10. This had not gone unnoticed by my Mum, who was observing the scene from the kitchen window. She came out of the kitchen and down the garden, as Trevor emerged, casually strolling from the trees munching the apple. My Mum, having passed the little fish pond, confronted Trevor as he stood in the middle of the lawn.
With her voice slightly raised, she demanded, “Did you take that apple, Trevor?”
“Yes,” Trevor replied immediately.
As well as being annoyed that Trevor had disobeyed her specific instructions, my Mum was astounded that he had admitted his misdeed in such a complacent, matter-of-fact way.
“Oh Trevor, how could you?” she said. Then, losing patience, she cried, “Get out!”—adding for good measure, “Get out, all of you! I’m fed up with the lot of you.” Perhaps we had all been playing her up in other ways that afternoon.
11. Without much ado we sheepishly left my house. “Where shall we go?” we wondered. “Woodhead’s!” So we headed in the direction of Chris’s house.
12. Strolling down Fleetwood Road, we three had just passed the Neville Drive bus stop, when a grey Austin Cambridge family saloon car appeared. It approached and crossed to our side of the road so that it was facing oncoming traffic, and the window wound down.
13. We stopped. Out of the car emerged the familiar figure of Mr. Jones, looking annoyed.
“I was just on my way to see your parents,” Mr. Jones continued. “What do you say to that?”
I probably just shrugged my shoulders and said something like “Well, it’s up to you.”
“You don’t seem to care, Cooper!”
I probably said words to the effect of “Well, you’ve every right to—” or maybe, “There isn’t anything I can do about it, is there!”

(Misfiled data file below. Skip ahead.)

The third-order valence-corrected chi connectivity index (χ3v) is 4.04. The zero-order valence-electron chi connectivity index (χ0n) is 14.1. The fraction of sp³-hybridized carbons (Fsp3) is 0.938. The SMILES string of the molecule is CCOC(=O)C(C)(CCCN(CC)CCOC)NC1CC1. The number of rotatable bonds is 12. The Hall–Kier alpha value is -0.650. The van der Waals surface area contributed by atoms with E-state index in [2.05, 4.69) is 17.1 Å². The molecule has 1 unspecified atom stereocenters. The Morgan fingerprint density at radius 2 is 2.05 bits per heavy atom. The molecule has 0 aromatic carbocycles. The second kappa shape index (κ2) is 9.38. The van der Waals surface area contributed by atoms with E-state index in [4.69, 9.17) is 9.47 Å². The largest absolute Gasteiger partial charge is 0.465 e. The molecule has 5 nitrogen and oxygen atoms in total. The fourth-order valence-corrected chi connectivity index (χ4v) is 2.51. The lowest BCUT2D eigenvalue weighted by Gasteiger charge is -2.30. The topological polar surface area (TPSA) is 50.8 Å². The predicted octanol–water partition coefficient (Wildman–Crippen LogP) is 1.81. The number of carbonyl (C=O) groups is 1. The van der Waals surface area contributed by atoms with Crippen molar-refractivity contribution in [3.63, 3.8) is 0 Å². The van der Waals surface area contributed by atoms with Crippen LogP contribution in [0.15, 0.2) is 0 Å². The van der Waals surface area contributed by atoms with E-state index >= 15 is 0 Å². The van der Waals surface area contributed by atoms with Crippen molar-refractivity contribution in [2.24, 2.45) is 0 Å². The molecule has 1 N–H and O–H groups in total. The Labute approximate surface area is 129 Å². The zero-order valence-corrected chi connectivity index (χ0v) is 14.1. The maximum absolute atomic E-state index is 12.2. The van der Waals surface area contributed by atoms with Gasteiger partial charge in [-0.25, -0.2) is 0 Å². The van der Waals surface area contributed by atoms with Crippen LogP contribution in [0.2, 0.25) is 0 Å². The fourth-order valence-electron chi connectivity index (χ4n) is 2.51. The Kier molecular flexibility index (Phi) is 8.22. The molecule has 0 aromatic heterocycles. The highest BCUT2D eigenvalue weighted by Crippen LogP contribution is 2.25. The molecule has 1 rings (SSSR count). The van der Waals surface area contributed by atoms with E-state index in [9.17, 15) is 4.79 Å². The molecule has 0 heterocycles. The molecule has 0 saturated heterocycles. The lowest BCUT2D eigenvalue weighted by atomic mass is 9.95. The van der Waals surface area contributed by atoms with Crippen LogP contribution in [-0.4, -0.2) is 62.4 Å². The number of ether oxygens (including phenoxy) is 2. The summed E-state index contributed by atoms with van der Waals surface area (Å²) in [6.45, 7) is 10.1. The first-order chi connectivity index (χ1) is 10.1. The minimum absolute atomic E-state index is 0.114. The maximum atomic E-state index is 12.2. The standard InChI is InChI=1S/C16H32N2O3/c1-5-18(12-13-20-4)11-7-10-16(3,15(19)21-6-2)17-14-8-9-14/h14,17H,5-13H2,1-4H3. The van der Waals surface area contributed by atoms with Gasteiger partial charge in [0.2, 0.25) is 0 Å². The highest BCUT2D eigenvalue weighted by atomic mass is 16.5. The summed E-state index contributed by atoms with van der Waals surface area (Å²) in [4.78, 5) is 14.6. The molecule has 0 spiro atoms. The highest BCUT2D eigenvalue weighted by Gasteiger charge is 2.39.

14. Mr. Jones went on about the damage to the doorbell, concluding his words with “Your father will be getting the bill from ‘Wetherby’s’.” (“Wetherby’s”—or to be correct “Wetherley’s”—was the name of a local electrical retailer’s shop.)
15. Mr. Jones was still not satisfied with my apparent lack of fear following his threat of reporting my behaviour to my parents; but I must then have said something which showed that I regretted Mr. Jones’s going to my house, because Mr. Jones replied, “That’s all I wanted to hear, Cooper!”
And with this, he got back into the car and went off to see my Mum.
16. All three of us were somewhat pensive as to what the outcome of the visit would bring, but we shrugged it off and went to see Chris. We would certainly have told Chris all about the day’s activities with a great deal of laughter.
17. What happened when I returned home cannot be remembered, but one can only suppose that no great disciplinary action was taken against me. I waited in vain for a few days for the delivery of the “bill from ‘Wetherby’s’”.
My ban from Park Road
18. It was during this confrontation with Mr. Jones, that he told me with some indignation that if I so much as set foot in Park Road again he’d set the police on to me.
The result of this threat was that whenever I walked (and, indeed, still walk) past the entrance of Park Road I stepped in a defiant arc one or two yards into Park Road.
See also Sources for “The Apple Incident”.